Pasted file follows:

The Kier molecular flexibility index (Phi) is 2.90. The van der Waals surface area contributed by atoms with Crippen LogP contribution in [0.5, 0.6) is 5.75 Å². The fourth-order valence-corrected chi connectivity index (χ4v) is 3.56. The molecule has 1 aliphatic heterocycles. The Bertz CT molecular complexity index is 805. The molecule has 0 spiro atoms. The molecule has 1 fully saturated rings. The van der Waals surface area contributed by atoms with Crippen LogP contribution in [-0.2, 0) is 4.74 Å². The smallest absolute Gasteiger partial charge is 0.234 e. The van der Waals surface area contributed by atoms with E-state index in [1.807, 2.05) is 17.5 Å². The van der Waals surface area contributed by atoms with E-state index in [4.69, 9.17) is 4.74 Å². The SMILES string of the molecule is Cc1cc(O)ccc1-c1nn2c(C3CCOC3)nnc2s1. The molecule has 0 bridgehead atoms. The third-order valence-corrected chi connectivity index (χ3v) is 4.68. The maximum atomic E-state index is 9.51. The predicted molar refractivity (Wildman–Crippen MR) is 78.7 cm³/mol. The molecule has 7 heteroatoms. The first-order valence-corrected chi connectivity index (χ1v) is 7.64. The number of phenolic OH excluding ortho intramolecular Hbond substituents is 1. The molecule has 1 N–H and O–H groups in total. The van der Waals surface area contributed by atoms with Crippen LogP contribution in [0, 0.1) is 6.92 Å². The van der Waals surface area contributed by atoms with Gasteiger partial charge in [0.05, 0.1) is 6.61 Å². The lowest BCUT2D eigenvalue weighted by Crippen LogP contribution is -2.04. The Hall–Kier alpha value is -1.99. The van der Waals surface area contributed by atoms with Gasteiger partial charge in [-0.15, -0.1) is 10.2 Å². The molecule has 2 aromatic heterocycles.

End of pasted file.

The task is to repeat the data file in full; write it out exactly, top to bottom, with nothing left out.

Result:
The Kier molecular flexibility index (Phi) is 2.90. The van der Waals surface area contributed by atoms with Crippen LogP contribution in [0.5, 0.6) is 5.75 Å². The fourth-order valence-corrected chi connectivity index (χ4v) is 3.56. The molecule has 1 aliphatic heterocycles. The Bertz CT molecular complexity index is 805. The molecule has 0 spiro atoms. The molecule has 1 fully saturated rings. The van der Waals surface area contributed by atoms with Crippen LogP contribution in [-0.2, 0) is 4.74 Å². The smallest absolute Gasteiger partial charge is 0.234 e. The van der Waals surface area contributed by atoms with E-state index in [1.807, 2.05) is 17.5 Å². The van der Waals surface area contributed by atoms with E-state index in [4.69, 9.17) is 4.74 Å². The SMILES string of the molecule is Cc1cc(O)ccc1-c1nn2c(C3CCOC3)nnc2s1. The molecule has 0 bridgehead atoms. The third-order valence-corrected chi connectivity index (χ3v) is 4.68. The maximum atomic E-state index is 9.51. The predicted molar refractivity (Wildman–Crippen MR) is 78.7 cm³/mol. The molecule has 7 heteroatoms. The first-order valence-corrected chi connectivity index (χ1v) is 7.64. The number of phenolic OH excluding ortho intramolecular Hbond substituents is 1. The molecule has 1 N–H and O–H groups in total. The van der Waals surface area contributed by atoms with Crippen LogP contribution in [0, 0.1) is 6.92 Å². The van der Waals surface area contributed by atoms with Gasteiger partial charge in [0.05, 0.1) is 6.61 Å². The lowest BCUT2D eigenvalue weighted by Crippen LogP contribution is -2.04. The Hall–Kier alpha value is -1.99. The van der Waals surface area contributed by atoms with Gasteiger partial charge in [-0.15, -0.1) is 10.2 Å². The molecule has 2 aromatic heterocycles.